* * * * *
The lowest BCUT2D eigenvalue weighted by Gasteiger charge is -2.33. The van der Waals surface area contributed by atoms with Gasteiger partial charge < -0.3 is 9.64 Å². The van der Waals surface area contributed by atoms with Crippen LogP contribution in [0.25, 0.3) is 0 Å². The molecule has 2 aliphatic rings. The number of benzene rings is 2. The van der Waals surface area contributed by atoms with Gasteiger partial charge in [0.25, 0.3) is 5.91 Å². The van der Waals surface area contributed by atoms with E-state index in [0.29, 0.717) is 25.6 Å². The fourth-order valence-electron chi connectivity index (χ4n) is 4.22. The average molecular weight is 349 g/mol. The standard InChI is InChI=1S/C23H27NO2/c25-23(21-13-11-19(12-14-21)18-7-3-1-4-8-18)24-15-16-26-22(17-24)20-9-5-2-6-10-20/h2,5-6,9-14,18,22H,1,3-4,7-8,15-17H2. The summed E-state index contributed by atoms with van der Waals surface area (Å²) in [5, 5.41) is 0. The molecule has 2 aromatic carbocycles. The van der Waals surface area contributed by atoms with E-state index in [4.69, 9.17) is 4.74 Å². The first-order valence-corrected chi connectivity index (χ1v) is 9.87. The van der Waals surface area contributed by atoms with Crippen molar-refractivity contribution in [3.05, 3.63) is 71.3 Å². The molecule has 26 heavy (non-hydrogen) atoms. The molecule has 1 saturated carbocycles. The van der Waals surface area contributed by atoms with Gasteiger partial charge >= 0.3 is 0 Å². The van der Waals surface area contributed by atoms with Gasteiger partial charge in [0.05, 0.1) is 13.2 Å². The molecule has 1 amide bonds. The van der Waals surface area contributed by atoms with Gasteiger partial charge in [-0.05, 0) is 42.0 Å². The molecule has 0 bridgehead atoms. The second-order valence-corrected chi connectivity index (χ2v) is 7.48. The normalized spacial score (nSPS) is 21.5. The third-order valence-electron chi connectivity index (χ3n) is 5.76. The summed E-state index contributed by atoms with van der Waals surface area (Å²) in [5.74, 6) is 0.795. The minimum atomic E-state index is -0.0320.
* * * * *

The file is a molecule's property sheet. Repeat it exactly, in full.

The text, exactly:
The lowest BCUT2D eigenvalue weighted by Gasteiger charge is -2.33. The van der Waals surface area contributed by atoms with Gasteiger partial charge < -0.3 is 9.64 Å². The van der Waals surface area contributed by atoms with Crippen LogP contribution in [0.25, 0.3) is 0 Å². The molecule has 2 aliphatic rings. The number of benzene rings is 2. The van der Waals surface area contributed by atoms with Gasteiger partial charge in [0.25, 0.3) is 5.91 Å². The van der Waals surface area contributed by atoms with E-state index in [0.29, 0.717) is 25.6 Å². The fourth-order valence-electron chi connectivity index (χ4n) is 4.22. The average molecular weight is 349 g/mol. The standard InChI is InChI=1S/C23H27NO2/c25-23(21-13-11-19(12-14-21)18-7-3-1-4-8-18)24-15-16-26-22(17-24)20-9-5-2-6-10-20/h2,5-6,9-14,18,22H,1,3-4,7-8,15-17H2. The summed E-state index contributed by atoms with van der Waals surface area (Å²) in [5, 5.41) is 0. The molecule has 2 aromatic carbocycles. The van der Waals surface area contributed by atoms with E-state index in [4.69, 9.17) is 4.74 Å². The first-order valence-corrected chi connectivity index (χ1v) is 9.87. The van der Waals surface area contributed by atoms with Crippen molar-refractivity contribution in [3.05, 3.63) is 71.3 Å². The molecule has 26 heavy (non-hydrogen) atoms. The molecule has 1 saturated carbocycles. The van der Waals surface area contributed by atoms with Gasteiger partial charge >= 0.3 is 0 Å². The van der Waals surface area contributed by atoms with Gasteiger partial charge in [0.05, 0.1) is 13.2 Å². The molecule has 1 amide bonds. The van der Waals surface area contributed by atoms with Gasteiger partial charge in [-0.05, 0) is 42.0 Å². The molecule has 0 bridgehead atoms. The second-order valence-corrected chi connectivity index (χ2v) is 7.48. The normalized spacial score (nSPS) is 21.5. The third-order valence-electron chi connectivity index (χ3n) is 5.76. The summed E-state index contributed by atoms with van der Waals surface area (Å²) in [5.74, 6) is 0.795. The minimum atomic E-state index is -0.0320.